The Interscholastic Equestrian Association’s Zone 1 Finals will be held in West Springfield, MA this weekend, and local team members like the one from Willow Brook Farm in Lincoln are hoping to qualify this weekend for the National IEA Event to be held in Harrisburg PA at the end of April.
Zone 1 features teams from the New England states, making this weekend’s competition a big event at the Eastern States Exposition Center. IEA is a national organization since 2002 and now has about 14000 members and has become the largest equestrian youth organization in the United States and the numbers are continuing to grow on a yearly basis. The IEA was organized to promote and improve the quality of equestrian competition and instruction available to middle and secondary school students and is open to public and private schools and barn teams between grades 6-12. Zone finals will feature 12 different teams and 200 individual riders competing throughout the region.
“It’s challenging and fun and what is unique about the IEA is that you don’t have to own a horse to compete. The horse and tack equipment needed is provided to every rider at each event. It’s very helpful because owning and maintaining a horse is very expensive and generally that alone cuts off many kids that are interested in riding from even getting involved in the sport at all. So IEA provides a great system to those that want to compete, weather they own a horse or not”, said Nancy Micheletti, an equestrian parent from Cranston whose daughter Victoria, along with Sarah Savasta and fellow Cranston natives, Fallon Catauro, Amelia Martin and Jess Mendonca are the five team members qualifying to compete in West Springfield from Willow Brook Farm under the direction of coach Dina Patnaud. Dina’s been coaching an IEA team for the past 15 years. A lifelong equestrian herself, tirelessly devotes her attention to the love of this sport.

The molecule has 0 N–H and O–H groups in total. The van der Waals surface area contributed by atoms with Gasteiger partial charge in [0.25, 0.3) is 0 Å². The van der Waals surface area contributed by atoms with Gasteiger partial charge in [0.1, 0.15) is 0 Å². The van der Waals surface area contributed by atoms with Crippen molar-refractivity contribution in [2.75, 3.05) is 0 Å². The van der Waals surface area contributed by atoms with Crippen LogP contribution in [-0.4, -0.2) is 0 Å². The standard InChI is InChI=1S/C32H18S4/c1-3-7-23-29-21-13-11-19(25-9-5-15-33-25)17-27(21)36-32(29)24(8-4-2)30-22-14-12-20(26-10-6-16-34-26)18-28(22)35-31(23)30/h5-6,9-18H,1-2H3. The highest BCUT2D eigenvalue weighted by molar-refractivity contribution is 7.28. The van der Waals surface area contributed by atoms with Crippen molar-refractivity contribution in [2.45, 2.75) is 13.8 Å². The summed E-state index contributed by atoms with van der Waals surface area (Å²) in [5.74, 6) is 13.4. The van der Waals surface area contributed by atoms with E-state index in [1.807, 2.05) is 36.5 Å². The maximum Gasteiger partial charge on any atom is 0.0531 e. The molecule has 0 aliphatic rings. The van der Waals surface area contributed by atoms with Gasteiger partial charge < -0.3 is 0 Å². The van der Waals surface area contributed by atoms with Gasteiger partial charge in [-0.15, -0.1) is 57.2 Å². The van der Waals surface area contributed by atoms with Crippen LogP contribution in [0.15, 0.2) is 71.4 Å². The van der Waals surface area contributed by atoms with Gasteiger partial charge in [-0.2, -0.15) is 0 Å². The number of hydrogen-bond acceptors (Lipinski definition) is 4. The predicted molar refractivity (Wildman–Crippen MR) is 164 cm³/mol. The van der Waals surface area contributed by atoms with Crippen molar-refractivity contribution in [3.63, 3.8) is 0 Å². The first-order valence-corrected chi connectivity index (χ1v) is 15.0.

To reach the regional level of competition riders must accumulate points throughout the year as teams and individuals in both flat and over fences classes. Every rider may participate in up to five shows during the season, and must score at least 18 points to qualify. Some riders qualify for just one class while others qualify for both. The top three performers in each class with be invited to next month’s national competition.
“At this point, New England has one of the highest rider populations in the country and it only increasing. Some of it is the dense population in this area, but riding has also been rooted in our heritage since we were established as a country. There’s a heavy concentration here, you’d be surprised at how many barns are in operation in Rhode Island….that’s why it’s so important to highlight this sport,” said Micheletti. There are a lot of barns in the local area in Rhode Island with horses that are maintained for the purpose of letting these kids ride them. It’s almost like renting you can lease them as well. It is great for these kids to have affordable access to riding and to be able to train in a sport that has been widely regarded as only an elite sport. The IEA is a community of equine enthusiasts that continues to work together for the betterment of the beloved sport.
It’s a dream that really can come true for those who spend time with and care for horses, these are life skills learned like no other sport. Horsemanship teaches all of life lessons; patience, triumph, confidence, responsibility, the value of hard work, bravery, humble, driven, and at times great loss of a friend , your companion horse.